Manuel Vázquez Montalbán was one of the leading Spanish authors and intellectuals of the second half of the twentieth century. He was not only a keen observer of Spanish society, particularly during the period of transition from the Franco dictatorship to a modern European democracy, but also a severe critic of modern global politics, economics, and popular culture. His detective series around his alter ego, the private investigator Pepe Carvalho, therefore serves both as a stepping-stone in the development of detective fiction in Spain, more or less nonexistent during the Franco regime, and as an appropriate device for the investigation of modern Spanish social history.
Not surprising considering Vázquez Montalbán’s family background, his investigation into Spanish social history was somewhat slanted to the left of the political spectrum, focusing on the mainly clandestine, Franco-fascist pockets still not only in existence but also very influential in Spanish business and politics during and after the transition. In this respect, the Carvalho series offers a perspective very similar to that of the German detective novel immediately after World War II. In his later works in the Carvalho series, Vázquez Montalbán widened the scope of his detective’s investigations, both geographically and thematically, from Spain to all of Europe, until in his last, posthumously published work, Milenio Carvalho (2004; the Carvalho millennium), his critical purview included global famine, international terrorism, and the economic devastation of developing countries.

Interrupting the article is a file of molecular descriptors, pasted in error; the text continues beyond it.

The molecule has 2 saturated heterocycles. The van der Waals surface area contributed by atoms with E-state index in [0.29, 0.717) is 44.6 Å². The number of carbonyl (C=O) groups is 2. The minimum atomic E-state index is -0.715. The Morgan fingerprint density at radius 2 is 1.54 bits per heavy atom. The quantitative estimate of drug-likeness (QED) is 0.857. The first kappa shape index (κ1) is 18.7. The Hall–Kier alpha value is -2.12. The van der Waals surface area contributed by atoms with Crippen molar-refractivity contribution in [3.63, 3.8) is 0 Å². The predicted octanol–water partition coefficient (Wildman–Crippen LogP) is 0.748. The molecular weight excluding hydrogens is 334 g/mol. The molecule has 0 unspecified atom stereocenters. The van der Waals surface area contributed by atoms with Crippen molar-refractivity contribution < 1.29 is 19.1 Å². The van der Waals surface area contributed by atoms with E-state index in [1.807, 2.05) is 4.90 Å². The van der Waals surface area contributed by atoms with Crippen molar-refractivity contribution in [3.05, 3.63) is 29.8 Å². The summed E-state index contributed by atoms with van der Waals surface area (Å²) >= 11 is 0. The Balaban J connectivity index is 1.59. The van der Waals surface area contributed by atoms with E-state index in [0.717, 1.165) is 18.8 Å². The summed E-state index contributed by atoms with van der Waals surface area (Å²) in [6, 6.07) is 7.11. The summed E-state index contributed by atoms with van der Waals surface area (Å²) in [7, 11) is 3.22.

The Carvalho series is thus a fortuitous combination of the best of hard-boiled detective fiction in the mold of Raymond Chandler’s Philip Marlowe novels with mainstream political fiction. After brief experimentations, Vázquez Montalbán rejected postmodernist metafictional prose techniques for a neorealist approach.